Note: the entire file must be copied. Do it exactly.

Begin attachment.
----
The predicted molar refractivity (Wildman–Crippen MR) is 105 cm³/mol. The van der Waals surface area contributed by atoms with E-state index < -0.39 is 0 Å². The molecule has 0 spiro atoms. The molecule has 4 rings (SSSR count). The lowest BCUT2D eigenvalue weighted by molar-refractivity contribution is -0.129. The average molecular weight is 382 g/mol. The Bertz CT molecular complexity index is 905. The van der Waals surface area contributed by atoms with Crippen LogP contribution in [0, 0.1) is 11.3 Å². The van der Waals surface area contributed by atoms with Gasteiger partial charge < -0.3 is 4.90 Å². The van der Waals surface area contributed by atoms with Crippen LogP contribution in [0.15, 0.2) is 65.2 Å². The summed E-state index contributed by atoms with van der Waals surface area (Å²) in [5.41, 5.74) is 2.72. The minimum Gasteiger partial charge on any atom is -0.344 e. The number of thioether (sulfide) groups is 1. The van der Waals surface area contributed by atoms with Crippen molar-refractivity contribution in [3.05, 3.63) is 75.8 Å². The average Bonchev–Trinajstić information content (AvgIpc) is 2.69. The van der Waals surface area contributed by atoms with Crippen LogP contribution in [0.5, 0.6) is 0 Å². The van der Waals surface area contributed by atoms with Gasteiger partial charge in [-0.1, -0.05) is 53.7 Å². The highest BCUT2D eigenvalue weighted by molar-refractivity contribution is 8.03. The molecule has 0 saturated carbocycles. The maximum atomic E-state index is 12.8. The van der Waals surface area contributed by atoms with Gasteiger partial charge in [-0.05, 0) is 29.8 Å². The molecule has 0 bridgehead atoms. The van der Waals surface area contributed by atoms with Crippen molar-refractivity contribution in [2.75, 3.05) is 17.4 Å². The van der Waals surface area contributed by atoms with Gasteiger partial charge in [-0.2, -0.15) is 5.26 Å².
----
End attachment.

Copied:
The predicted molar refractivity (Wildman–Crippen MR) is 105 cm³/mol. The van der Waals surface area contributed by atoms with E-state index < -0.39 is 0 Å². The molecule has 0 spiro atoms. The molecule has 4 rings (SSSR count). The lowest BCUT2D eigenvalue weighted by molar-refractivity contribution is -0.129. The average molecular weight is 382 g/mol. The Bertz CT molecular complexity index is 905. The van der Waals surface area contributed by atoms with Crippen LogP contribution in [0, 0.1) is 11.3 Å². The van der Waals surface area contributed by atoms with Gasteiger partial charge < -0.3 is 4.90 Å². The van der Waals surface area contributed by atoms with Crippen LogP contribution in [0.15, 0.2) is 65.2 Å². The summed E-state index contributed by atoms with van der Waals surface area (Å²) in [5.41, 5.74) is 2.72. The minimum Gasteiger partial charge on any atom is -0.344 e. The number of thioether (sulfide) groups is 1. The van der Waals surface area contributed by atoms with Crippen molar-refractivity contribution in [3.05, 3.63) is 75.8 Å². The average Bonchev–Trinajstić information content (AvgIpc) is 2.69. The van der Waals surface area contributed by atoms with Crippen LogP contribution in [0.5, 0.6) is 0 Å². The van der Waals surface area contributed by atoms with Gasteiger partial charge in [-0.1, -0.05) is 53.7 Å². The highest BCUT2D eigenvalue weighted by molar-refractivity contribution is 8.03. The molecule has 0 saturated carbocycles. The maximum atomic E-state index is 12.8. The van der Waals surface area contributed by atoms with Gasteiger partial charge in [-0.05, 0) is 29.8 Å². The molecule has 0 bridgehead atoms. The van der Waals surface area contributed by atoms with Crippen molar-refractivity contribution in [2.75, 3.05) is 17.4 Å². The van der Waals surface area contributed by atoms with Gasteiger partial charge in [-0.2, -0.15) is 5.26 Å².